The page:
September’s Read With Jenna pick is a memoir that Jenna Bush Hager said was about “doing the unthinkable.” Ahead of the announcement, Jenna spoke to "Solito" author Javier Zamora on location in Tuscon, Ariz., where he lived with his parents after joining them in the United States from El Salvador. But the journey to get there was harrowing, and comprises nearly the entirety of his debut memoir, “Solito.”
Zamora, 31, was supposed to take the same route as his mother, accompanied by the same coyote (a slang term for a smuggler that helps immigrants cross the border), taking about two weeks. Instead, he was gone for two months.
Speaking to Jenna, Zamora explained the meaning of the book’s title: “Solito means alone,” signifying the weeks he was without his parents and his grandparents, who raised him as a young boy.
What sustained him was the hope of reunion. “I write it as, "I'm gonna see my parents. I'm gonna see them." It’s this optimism and hope that just grew out of me loving my mom and being reunited with my mom,” he said.
Zamora said he hopes that his book makes the topic of immigration impossible to ignore, especially since the book is written from a child’s point of view. “It's very easy to ignore an adult, but a little kid that's with his own voice, telling you, describing the world as he sees it … maybe there will be more empathy," he said.
For him, the takeaway of “Solito” is obvious: “That immigrants are human. It's very simple. And that hopefully you could see us outside of the headlines, outside of our suffering, that even in the suffering there are joyful moments,” he said.
Below, find reading questions as a companion as you read the memoir.
“Trip. My parents started using that word about a year ago—‘one day, you’ll take a trip to be with us. Like an adventure.’” The result is a harrowing migration story, a narrative that is immediate and intimate, in which the reader is essentially there, in the boy’s shoes and inside his head. What did you learn through Javier Zamora’s experience? What surprised or shocked you?
This memoir is told from the perspective of the author as a nine-year-old boy. How do you think that adds to the narrative? Would the book have a different effect if it was the story of an adult’s journey?
From Don Dago to others who remain unnamed, Javier relies on a network of coyotes to get him to America. What was your initial opinion on these coyotes? Did it change over the course of the memoir?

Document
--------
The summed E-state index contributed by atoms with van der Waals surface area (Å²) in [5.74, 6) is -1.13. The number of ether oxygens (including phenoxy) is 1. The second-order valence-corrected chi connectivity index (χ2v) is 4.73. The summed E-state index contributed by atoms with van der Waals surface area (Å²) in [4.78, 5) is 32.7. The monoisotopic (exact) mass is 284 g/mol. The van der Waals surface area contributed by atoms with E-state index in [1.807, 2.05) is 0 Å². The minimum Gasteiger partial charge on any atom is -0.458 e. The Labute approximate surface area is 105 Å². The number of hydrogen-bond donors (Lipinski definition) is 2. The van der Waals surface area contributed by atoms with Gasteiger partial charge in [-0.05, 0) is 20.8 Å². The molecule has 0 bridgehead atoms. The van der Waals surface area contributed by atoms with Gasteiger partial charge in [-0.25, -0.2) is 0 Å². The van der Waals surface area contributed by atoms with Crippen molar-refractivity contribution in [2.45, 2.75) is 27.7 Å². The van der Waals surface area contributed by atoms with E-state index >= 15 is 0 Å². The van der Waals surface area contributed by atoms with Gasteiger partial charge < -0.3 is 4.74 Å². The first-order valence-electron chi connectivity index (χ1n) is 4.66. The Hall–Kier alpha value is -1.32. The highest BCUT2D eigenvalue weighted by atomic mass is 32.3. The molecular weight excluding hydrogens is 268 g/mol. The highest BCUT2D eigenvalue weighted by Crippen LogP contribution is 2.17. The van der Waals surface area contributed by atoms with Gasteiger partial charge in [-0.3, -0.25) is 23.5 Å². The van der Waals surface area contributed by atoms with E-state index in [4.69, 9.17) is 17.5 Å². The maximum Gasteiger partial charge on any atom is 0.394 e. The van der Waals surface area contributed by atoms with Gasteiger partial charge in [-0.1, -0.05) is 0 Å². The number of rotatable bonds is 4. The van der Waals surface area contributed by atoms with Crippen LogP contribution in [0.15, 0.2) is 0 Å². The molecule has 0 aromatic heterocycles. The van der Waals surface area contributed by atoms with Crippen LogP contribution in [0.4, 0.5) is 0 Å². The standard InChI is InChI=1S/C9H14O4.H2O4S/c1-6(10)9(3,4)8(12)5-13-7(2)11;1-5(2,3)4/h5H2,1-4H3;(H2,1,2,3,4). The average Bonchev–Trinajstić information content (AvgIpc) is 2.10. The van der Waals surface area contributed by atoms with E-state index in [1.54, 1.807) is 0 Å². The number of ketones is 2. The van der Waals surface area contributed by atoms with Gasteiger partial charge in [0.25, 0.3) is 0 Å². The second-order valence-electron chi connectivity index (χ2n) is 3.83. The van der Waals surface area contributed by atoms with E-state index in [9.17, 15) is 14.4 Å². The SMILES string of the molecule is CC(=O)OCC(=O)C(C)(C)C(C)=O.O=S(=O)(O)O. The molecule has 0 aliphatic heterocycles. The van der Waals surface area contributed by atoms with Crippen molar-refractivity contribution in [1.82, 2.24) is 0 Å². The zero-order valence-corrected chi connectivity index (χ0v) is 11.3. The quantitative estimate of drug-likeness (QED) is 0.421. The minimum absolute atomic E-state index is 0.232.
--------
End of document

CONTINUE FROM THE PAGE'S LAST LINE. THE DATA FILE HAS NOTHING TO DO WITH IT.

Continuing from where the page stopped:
There are many legs to this journey: boat, bus, on foot. Describe the ways each leg was uniquely challenging and dangerous.
The journey wasn’t just physically taxing, but mentally, too. Discuss all that Javier—as a young child—has to memorize throughout the ordeal, from Mexican cities to political facts. Why might he have to pretend he is Mexican?
Aside from Javier, which characters stayed with you, and why?
The author is a poet. How do you think this serves the story he tells, and how does it affect the interplay between intense circumstances and beautiful images and writing?
- The natural world is a character itself in Solito — the animals, the plants, the landscape, the full moon, the sunrise — particularly in the scenes in the desert. Which natural elements stood out for you, and why?
How do you think Javier survived during the seven-week journey? How did you think he sustained himself mentally and emotionally?
How does Javier change throughout the book?
Solito is set in 1999, 23 years ago — and yet we still need immigration reform. Name three ways you think the American immigration system can be more efficient and humane. Can the existing system even be changed?
Javier’s story is also the story of millions who have had no choice but to leave home. Have you or someone you’ve known faced similar circumstances? If so, how has this shaped your life or theirs?
How much did you know about America’s immigration system before reading Solito? Did your view of the issue change? Why or why not?
Toward the beginning of the memoir, Javier lists all the ways he and his mother tried to immigrate legally. Discuss how these attempts are thwarted.
What could you or your neighbors do to welcome immigrant families into your community?
How did you feel at the end of "Solito"?